HL Deb 17 September 2003 vol 652 cc904-6

2.58 p.m.

Lord Forsyth of Drumlean

asked Her Majesty's Government:

Whether they will insist that the European Union introduce an immediate moratorium on industrial fishing for sand eels throughout the North Sea following the recently announced figures which showed a collapse in sand eel catches and the nonappearance of this year's grilse run.

The Parliamentary Under-Secretary of State, Department for Environment, Food and Rural Affairs (Lord Whitty)

My Lords, the International Council for the Exploration of the Sea is carrying out its assessment of the North Sea sand eels stock. It will be published after review by the Advisory Committee on Fishery Management in October, when we will consider whether further EU management action is needed. It is too early to say how the run of grilse has been affected. However, grilse have been particularly and worryingly absent in rivers in south and west England. It is very unlikely that west coast salmon are affected by the availability of sand eels in the North Sea.

Lord Forsyth of Drumlean

My Lords, the Minister is obviously not a fisherman. If it is too early to say whether the grilse will arrive, something very odd is going on. Is it not totally irresponsible of the EU to allow factory fishing of a species that is so low down the food chain. as a result of which we are seeing pressure on the numbers of young salmon, cod and haddock? Surely we should take action on the precautionary principle to end the factory farming that threatens to empty our seas of a vital resource, and on which rural and coastal communities depend.

Lord Whitty

My Lords, the noble Lord has heard me confess that I am not a fisherman. However, the point that I was making was that it is not clear whether the decline in the sand eel population is affecting the return of the grilse. One of the problems is that the population of sand eels goes up and down very dramatically season by season, whereas it appears that something different is happening, not only in the areas where the sand eels have declined, but in other areas such as the west coast, where the fishing of sand eels cannot he the cause.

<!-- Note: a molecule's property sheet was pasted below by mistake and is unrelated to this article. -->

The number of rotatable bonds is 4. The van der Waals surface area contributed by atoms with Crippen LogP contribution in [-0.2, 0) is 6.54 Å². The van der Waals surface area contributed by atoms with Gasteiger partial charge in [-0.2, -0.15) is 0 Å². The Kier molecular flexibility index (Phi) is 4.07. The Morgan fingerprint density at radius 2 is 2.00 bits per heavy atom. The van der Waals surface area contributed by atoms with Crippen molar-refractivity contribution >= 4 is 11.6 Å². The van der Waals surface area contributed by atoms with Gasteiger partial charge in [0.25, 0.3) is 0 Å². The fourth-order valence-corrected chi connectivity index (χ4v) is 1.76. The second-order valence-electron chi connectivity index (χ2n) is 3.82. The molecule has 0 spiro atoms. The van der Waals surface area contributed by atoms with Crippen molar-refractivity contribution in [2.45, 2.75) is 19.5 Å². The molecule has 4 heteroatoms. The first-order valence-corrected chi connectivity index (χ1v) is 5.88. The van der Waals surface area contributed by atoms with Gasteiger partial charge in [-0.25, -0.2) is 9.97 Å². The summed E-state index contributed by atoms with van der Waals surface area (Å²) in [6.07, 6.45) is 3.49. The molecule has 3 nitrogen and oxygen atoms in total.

Baroness Miller of Chilthorne Domer

My Lords, are not the Government really dragging their heels on this? Back in 1999, the fisheries Minister, Elliot Morley, visited the Isle of May and was struck by the plight of kittiwakes and puffins. It is not just fish: birds are affected, as the Minister said. The problem goes very low down the food chain. Four years on, the Government seem to have done nothing. Is there no sense of urgency to stop this industrial fishing?

Lord Whitty

My Lords, a number of measures have been taken. The issue of sea birds was dealt with by the Government and some eel fishing has stopped off the north-east coast. In addition, the north-east coast driftnet fishery has been greatly reduced. A scheme introduced after some very difficult negotiations to reduce the number of driftnet fisheries taking the eels and the hycatch, including potentially salmon, is in place from this year. There is a continuing issue in relation to the industrial fishing of sand eels that we raised with the Danish industry in particular. However, the connection between that and the apparent severe decline in returning grilse and the salmon fisheries is not proven and may well he due to other causes.

Lord Campbell of Croy